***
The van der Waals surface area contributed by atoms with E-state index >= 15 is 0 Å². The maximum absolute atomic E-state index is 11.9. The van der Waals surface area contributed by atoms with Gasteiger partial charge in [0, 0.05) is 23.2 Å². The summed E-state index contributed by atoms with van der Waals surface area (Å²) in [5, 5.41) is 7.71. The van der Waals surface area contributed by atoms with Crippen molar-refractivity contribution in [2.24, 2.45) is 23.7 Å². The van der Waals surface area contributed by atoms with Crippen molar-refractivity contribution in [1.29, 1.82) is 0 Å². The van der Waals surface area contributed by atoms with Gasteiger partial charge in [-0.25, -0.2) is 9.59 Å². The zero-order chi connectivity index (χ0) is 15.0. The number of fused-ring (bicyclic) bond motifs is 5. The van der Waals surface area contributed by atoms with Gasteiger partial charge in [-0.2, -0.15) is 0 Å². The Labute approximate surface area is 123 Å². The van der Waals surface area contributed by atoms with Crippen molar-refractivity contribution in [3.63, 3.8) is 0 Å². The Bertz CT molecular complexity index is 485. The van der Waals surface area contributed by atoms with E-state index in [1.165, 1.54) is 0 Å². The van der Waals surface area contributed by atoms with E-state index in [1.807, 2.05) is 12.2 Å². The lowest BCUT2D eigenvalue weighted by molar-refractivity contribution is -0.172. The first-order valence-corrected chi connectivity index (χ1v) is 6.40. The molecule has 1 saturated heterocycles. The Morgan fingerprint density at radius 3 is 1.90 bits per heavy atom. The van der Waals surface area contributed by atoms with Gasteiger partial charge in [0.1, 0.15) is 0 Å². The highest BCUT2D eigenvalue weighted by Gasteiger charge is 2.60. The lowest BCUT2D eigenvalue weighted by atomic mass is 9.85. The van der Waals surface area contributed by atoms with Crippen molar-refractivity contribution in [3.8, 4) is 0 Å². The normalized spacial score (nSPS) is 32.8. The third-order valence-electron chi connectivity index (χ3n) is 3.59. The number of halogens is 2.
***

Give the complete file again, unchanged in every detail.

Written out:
The van der Waals surface area contributed by atoms with E-state index >= 15 is 0 Å². The maximum absolute atomic E-state index is 11.9. The van der Waals surface area contributed by atoms with Gasteiger partial charge in [0, 0.05) is 23.2 Å². The summed E-state index contributed by atoms with van der Waals surface area (Å²) in [5, 5.41) is 7.71. The van der Waals surface area contributed by atoms with Crippen molar-refractivity contribution in [2.24, 2.45) is 23.7 Å². The van der Waals surface area contributed by atoms with Crippen molar-refractivity contribution in [1.29, 1.82) is 0 Å². The van der Waals surface area contributed by atoms with Gasteiger partial charge in [-0.25, -0.2) is 9.59 Å². The zero-order chi connectivity index (χ0) is 15.0. The number of fused-ring (bicyclic) bond motifs is 5. The van der Waals surface area contributed by atoms with Gasteiger partial charge in [-0.2, -0.15) is 0 Å². The Labute approximate surface area is 123 Å². The van der Waals surface area contributed by atoms with Crippen molar-refractivity contribution in [3.63, 3.8) is 0 Å². The Bertz CT molecular complexity index is 485. The van der Waals surface area contributed by atoms with E-state index in [1.165, 1.54) is 0 Å². The van der Waals surface area contributed by atoms with E-state index in [1.807, 2.05) is 12.2 Å². The lowest BCUT2D eigenvalue weighted by molar-refractivity contribution is -0.172. The first-order valence-corrected chi connectivity index (χ1v) is 6.40. The molecule has 1 saturated heterocycles. The Morgan fingerprint density at radius 3 is 1.90 bits per heavy atom. The van der Waals surface area contributed by atoms with Gasteiger partial charge in [0.1, 0.15) is 0 Å². The highest BCUT2D eigenvalue weighted by Gasteiger charge is 2.60. The lowest BCUT2D eigenvalue weighted by atomic mass is 9.85. The van der Waals surface area contributed by atoms with Crippen molar-refractivity contribution in [3.8, 4) is 0 Å². The normalized spacial score (nSPS) is 32.8. The third-order valence-electron chi connectivity index (χ3n) is 3.59. The number of halogens is 2.